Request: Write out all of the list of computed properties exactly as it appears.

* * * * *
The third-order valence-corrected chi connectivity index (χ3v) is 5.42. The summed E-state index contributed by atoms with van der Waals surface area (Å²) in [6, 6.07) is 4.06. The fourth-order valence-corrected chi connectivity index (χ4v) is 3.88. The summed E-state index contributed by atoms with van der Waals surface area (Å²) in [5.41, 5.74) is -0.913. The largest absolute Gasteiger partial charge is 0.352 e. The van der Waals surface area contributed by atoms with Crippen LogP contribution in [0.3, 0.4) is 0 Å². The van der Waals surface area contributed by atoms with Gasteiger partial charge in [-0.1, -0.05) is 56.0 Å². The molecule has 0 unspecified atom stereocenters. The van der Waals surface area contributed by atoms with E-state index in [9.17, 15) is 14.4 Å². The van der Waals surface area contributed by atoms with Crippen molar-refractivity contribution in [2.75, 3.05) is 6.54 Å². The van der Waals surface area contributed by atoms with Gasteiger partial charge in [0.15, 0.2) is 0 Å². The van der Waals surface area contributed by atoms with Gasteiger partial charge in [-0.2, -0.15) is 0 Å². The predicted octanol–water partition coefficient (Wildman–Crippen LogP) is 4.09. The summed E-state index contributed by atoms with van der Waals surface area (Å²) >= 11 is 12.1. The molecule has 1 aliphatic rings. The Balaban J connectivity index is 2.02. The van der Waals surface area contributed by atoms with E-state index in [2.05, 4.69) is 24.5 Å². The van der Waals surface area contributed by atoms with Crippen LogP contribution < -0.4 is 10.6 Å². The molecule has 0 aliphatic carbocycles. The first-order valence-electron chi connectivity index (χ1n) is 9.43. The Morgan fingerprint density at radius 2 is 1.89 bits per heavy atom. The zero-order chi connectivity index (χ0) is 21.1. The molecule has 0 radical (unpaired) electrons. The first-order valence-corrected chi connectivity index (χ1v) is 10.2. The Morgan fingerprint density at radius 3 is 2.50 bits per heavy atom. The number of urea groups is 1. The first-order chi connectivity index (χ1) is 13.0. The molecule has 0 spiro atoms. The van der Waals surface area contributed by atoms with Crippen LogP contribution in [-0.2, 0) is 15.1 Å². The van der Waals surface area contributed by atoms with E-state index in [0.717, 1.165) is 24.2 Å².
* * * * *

The third-order valence-corrected chi connectivity index (χ3v) is 5.42. The summed E-state index contributed by atoms with van der Waals surface area (Å²) in [6, 6.07) is 4.06. The fourth-order valence-corrected chi connectivity index (χ4v) is 3.88. The summed E-state index contributed by atoms with van der Waals surface area (Å²) in [5.41, 5.74) is -0.913. The largest absolute Gasteiger partial charge is 0.352 e. The van der Waals surface area contributed by atoms with Crippen LogP contribution in [0.3, 0.4) is 0 Å². The van der Waals surface area contributed by atoms with Gasteiger partial charge in [-0.1, -0.05) is 56.0 Å². The molecule has 0 unspecified atom stereocenters. The van der Waals surface area contributed by atoms with E-state index in [9.17, 15) is 14.4 Å². The van der Waals surface area contributed by atoms with Crippen molar-refractivity contribution in [2.75, 3.05) is 6.54 Å². The van der Waals surface area contributed by atoms with Gasteiger partial charge in [0.15, 0.2) is 0 Å². The van der Waals surface area contributed by atoms with Gasteiger partial charge in [-0.2, -0.15) is 0 Å². The predicted octanol–water partition coefficient (Wildman–Crippen LogP) is 4.09. The summed E-state index contributed by atoms with van der Waals surface area (Å²) >= 11 is 12.1. The molecule has 1 aliphatic rings. The Balaban J connectivity index is 2.02. The van der Waals surface area contributed by atoms with E-state index in [2.05, 4.69) is 24.5 Å². The van der Waals surface area contributed by atoms with Crippen LogP contribution < -0.4 is 10.6 Å². The molecule has 0 aliphatic carbocycles. The first-order valence-electron chi connectivity index (χ1n) is 9.43. The Morgan fingerprint density at radius 2 is 1.89 bits per heavy atom. The zero-order chi connectivity index (χ0) is 21.1. The molecule has 0 radical (unpaired) electrons. The first-order valence-corrected chi connectivity index (χ1v) is 10.2. The Morgan fingerprint density at radius 3 is 2.50 bits per heavy atom. The number of urea groups is 1. The first-order chi connectivity index (χ1) is 13.0. The molecule has 0 spiro atoms. The van der Waals surface area contributed by atoms with Crippen LogP contribution in [-0.2, 0) is 15.1 Å². The van der Waals surface area contributed by atoms with E-state index in [0.717, 1.165) is 24.2 Å².